So – what actually happens when you take the quick option? What happened to those who did? I had to do the research because I wanted to change a character’s appearance in a hurry in my Do-Over book. I eventually went with the formerly popular, no-real-skill-required, paraffin wax injection of the past. The effects would last for the few months required by the story, the character was in immediate deadly peril if he didn’t change his appearance, and the long-term risk was relatively small. The human body is never happy with foreign substances suddenly introduced and will protect itself by containing them as far as possible in the injection site. Over time, a granuloma forms, specifically called a paraffinoma when triggered by paraffin injection (so a siliconoma when triggered by silicone). The hard mass of the granuloma has to be removed surgically. A tragedy when we are talking cosmetic corrections now worse than the defect they corrected: but I stand by my choice for my story.
In terms of perfect proportions my nose is short for my face. Packing and extending the soft tip could balance my entire appearance. Would I go for non-surgical rhinoplasty? After looking this lot up? Hell no. Anyway I had dermal fillers several years ago for my daughter’s wedding and the memory of those gazillion tiny stinging injections still lingers. I’ll work on my lovely personality instead. Wouldn’t it be interesting if there were personality injections available . . .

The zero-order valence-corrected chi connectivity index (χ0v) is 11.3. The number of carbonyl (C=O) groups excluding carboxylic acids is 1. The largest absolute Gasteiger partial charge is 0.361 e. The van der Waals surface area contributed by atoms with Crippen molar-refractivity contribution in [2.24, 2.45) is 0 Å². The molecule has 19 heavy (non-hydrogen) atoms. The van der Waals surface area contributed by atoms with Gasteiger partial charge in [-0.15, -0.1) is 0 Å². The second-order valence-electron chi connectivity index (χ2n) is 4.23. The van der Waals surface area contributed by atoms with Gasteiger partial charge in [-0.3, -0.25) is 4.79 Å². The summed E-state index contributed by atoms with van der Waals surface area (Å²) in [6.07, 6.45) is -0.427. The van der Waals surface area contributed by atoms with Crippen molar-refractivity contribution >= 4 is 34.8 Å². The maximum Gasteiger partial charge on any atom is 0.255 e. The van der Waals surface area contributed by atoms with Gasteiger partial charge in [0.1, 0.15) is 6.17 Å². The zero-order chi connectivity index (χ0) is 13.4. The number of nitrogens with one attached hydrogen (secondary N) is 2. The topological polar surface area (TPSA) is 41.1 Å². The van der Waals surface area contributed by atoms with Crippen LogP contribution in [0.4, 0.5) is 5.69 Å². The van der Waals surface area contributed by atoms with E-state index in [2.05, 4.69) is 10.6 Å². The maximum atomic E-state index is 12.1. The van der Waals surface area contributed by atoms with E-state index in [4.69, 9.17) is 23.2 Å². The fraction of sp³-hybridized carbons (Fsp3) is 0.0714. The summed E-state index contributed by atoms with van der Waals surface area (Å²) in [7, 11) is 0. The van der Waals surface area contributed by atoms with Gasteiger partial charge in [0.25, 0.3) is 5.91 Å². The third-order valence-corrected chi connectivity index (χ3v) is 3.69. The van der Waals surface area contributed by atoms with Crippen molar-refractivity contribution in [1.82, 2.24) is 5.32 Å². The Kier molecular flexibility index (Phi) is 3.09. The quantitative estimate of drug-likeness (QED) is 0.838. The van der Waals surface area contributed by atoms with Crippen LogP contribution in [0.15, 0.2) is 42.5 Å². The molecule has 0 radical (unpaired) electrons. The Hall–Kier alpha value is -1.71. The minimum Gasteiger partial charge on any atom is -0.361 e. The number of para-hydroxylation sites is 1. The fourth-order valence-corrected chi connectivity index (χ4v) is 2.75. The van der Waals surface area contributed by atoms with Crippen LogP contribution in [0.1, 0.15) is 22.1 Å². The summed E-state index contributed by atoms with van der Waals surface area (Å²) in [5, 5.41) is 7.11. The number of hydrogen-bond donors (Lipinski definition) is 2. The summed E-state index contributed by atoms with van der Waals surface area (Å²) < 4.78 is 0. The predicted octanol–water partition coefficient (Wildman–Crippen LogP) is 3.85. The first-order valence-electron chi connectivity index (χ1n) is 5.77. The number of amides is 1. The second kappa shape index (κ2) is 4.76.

Ever researching on your behalf
A (rumour) can circle the earth before Truth can get its boots on – variations of that have been attributed to Winston Churchill and Mark Twain, among others, and Terry Pratchett quoted it several times in a Discworld book so I’m sure some think Pratchett was the source. How very appropriate that a quote regarding fabrications is probably wrongly attributed most of the time.
I saw a blog written by a dyslexic saying he was in good company and quoting a long list of famous dyslexics including, to my surprise, Agatha Christie. Lots of general comments, none protesting her inclusion in the list. I was even more surprised when I looked it up, the internet agreed: oh yes she was, she had to dictate all her books, even the very first Poirot.